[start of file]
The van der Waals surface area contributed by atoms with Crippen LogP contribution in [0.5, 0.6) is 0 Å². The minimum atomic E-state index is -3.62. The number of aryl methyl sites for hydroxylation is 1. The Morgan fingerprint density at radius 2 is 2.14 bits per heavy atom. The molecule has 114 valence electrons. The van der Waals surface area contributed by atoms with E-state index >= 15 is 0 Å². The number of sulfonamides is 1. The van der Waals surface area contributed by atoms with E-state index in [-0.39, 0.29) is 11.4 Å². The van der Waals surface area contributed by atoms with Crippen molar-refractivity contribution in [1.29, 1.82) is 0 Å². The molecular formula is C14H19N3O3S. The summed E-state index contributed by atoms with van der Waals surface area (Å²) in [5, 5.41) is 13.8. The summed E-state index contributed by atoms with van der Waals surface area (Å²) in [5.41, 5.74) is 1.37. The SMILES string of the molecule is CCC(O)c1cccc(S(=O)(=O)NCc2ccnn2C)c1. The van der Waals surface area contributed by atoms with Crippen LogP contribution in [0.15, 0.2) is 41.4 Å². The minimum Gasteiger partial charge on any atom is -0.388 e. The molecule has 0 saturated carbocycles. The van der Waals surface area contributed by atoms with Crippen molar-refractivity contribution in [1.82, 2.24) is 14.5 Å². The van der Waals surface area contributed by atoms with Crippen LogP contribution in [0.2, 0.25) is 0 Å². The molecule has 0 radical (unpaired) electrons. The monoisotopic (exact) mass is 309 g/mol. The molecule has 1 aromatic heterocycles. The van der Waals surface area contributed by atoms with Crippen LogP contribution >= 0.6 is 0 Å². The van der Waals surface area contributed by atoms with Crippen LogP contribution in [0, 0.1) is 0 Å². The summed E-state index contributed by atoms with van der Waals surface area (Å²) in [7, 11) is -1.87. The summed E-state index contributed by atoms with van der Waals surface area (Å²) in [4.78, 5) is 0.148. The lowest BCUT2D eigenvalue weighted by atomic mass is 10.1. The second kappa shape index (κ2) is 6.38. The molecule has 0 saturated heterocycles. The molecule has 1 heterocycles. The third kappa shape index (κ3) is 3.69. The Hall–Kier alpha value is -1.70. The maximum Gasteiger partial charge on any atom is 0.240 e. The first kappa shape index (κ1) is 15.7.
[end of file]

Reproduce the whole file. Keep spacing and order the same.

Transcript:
The van der Waals surface area contributed by atoms with Crippen LogP contribution in [0.5, 0.6) is 0 Å². The minimum atomic E-state index is -3.62. The number of aryl methyl sites for hydroxylation is 1. The Morgan fingerprint density at radius 2 is 2.14 bits per heavy atom. The molecule has 114 valence electrons. The van der Waals surface area contributed by atoms with E-state index >= 15 is 0 Å². The number of sulfonamides is 1. The van der Waals surface area contributed by atoms with E-state index in [-0.39, 0.29) is 11.4 Å². The van der Waals surface area contributed by atoms with Crippen molar-refractivity contribution in [1.29, 1.82) is 0 Å². The molecular formula is C14H19N3O3S. The summed E-state index contributed by atoms with van der Waals surface area (Å²) in [5, 5.41) is 13.8. The summed E-state index contributed by atoms with van der Waals surface area (Å²) in [5.41, 5.74) is 1.37. The SMILES string of the molecule is CCC(O)c1cccc(S(=O)(=O)NCc2ccnn2C)c1. The van der Waals surface area contributed by atoms with Crippen LogP contribution in [0.15, 0.2) is 41.4 Å². The minimum Gasteiger partial charge on any atom is -0.388 e. The molecule has 0 saturated carbocycles. The van der Waals surface area contributed by atoms with Crippen molar-refractivity contribution in [1.82, 2.24) is 14.5 Å². The van der Waals surface area contributed by atoms with Crippen LogP contribution in [0.2, 0.25) is 0 Å². The molecule has 0 radical (unpaired) electrons. The monoisotopic (exact) mass is 309 g/mol. The molecule has 1 aromatic heterocycles. The van der Waals surface area contributed by atoms with Crippen LogP contribution >= 0.6 is 0 Å². The van der Waals surface area contributed by atoms with Crippen LogP contribution in [0, 0.1) is 0 Å². The summed E-state index contributed by atoms with van der Waals surface area (Å²) in [7, 11) is -1.87. The summed E-state index contributed by atoms with van der Waals surface area (Å²) in [4.78, 5) is 0.148. The lowest BCUT2D eigenvalue weighted by atomic mass is 10.1. The second kappa shape index (κ2) is 6.38. The molecule has 0 saturated heterocycles. The molecule has 1 heterocycles. The third kappa shape index (κ3) is 3.69. The Hall–Kier alpha value is -1.70. The maximum Gasteiger partial charge on any atom is 0.240 e. The first kappa shape index (κ1) is 15.7.